The clubhouse at Machrihanish was completely destroyed by a fire the week before Christmas last year – though I was told firefighters somehow managed to salvage most of the club’s medals, trophies and memorabilia – so it goes without saying the club has endured a really tough start to 2019.
I’m happy to say I’ve seen the plans for the new 2-storey building that will replace the old clubhouse and this modern design will completely transform the club’s fortunes when work is completed by the end of next year. In the meantime, it’s business as usual with temporary changing facilities and offices operating from the car park.
Two recent staff appointments will also stand the club in good stead going forward into a bright new era: Jennie Dunn is one of the few female Head Professionals currently working in Scottish golf and Craig Barr is an experienced Head Greenkeeper who’s already making his mark on course conditioning.
Out on the course, a few of the greens on the front nine have to be seen to be believed, especially those at the 2nd, 3rd and 6th – but it could be said the heaving contours of the putting surfaces merely match the turbulent undulations of the fairways leading to these greens!
The playing corridors on the outward half lie closest to the coastline and they constitute the best sequence of holes on the card – and don’t expect anything like an even lie on any of the fairways from the 3rd to the 8th as they rise and fall dramatically across a fabulous dune landscape.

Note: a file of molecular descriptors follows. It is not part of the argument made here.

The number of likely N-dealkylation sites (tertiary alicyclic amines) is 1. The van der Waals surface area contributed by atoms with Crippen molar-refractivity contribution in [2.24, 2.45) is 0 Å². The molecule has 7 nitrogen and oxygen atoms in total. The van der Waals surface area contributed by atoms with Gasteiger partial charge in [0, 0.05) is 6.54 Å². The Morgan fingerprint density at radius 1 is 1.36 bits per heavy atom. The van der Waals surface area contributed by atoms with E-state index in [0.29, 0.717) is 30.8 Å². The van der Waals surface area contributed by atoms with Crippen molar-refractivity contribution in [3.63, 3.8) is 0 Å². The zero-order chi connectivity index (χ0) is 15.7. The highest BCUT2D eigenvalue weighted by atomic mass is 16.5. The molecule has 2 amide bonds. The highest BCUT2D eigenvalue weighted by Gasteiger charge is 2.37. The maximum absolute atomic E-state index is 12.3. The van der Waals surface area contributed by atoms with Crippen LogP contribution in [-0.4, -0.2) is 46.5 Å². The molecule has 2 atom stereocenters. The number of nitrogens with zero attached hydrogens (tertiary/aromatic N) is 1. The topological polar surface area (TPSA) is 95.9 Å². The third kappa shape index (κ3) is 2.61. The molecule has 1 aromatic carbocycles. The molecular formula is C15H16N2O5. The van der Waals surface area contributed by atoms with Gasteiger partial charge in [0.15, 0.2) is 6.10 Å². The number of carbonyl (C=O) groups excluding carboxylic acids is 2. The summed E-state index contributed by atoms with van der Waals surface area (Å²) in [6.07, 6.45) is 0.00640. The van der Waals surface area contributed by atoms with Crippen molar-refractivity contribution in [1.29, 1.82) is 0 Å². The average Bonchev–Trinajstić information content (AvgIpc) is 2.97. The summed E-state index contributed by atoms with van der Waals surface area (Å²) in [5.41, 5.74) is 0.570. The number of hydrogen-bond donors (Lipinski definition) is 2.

Onto the back nine, and it begins with a couple of really strong par fives which are played either side of a rather nondescript par three. Both fairways on these 3-shot holes pinch in severely between the tee and the green, placing a premium on accuracy with the second shot.
The march for home continues with back-to-back par threes at holes 15 and 16 before the tee shot at the 17th brings play down from the sand hills onto flatter ground adjacent to the 1st and 2nd. I can understand if some feel it’s a bit of an anti-climactic finish (especially after what’s gone before) but you can only route the course over the landscape that’s available.
My away day to Machrihanish was made complete by a chat with the legendary Belle Robertson, British Ladies Amateur Champion in 1981 and 9-time Curtis Cup representative, who’s now in her 84th year and looking as sprightly as ever, I might add.
She told me the Championship layout was in as good condition as she’d ever seen it but she also reminded me visitors shouldn’t overlook her original home course at Dunaverty, located a 20-minute drive away at Southend, on the tip of the Kintyre peninsula.
Good advice (which I sadly failed to heed on this occasion) from a woman that can still easily beat her age with her score on the golf course.
Date: May 12, 2019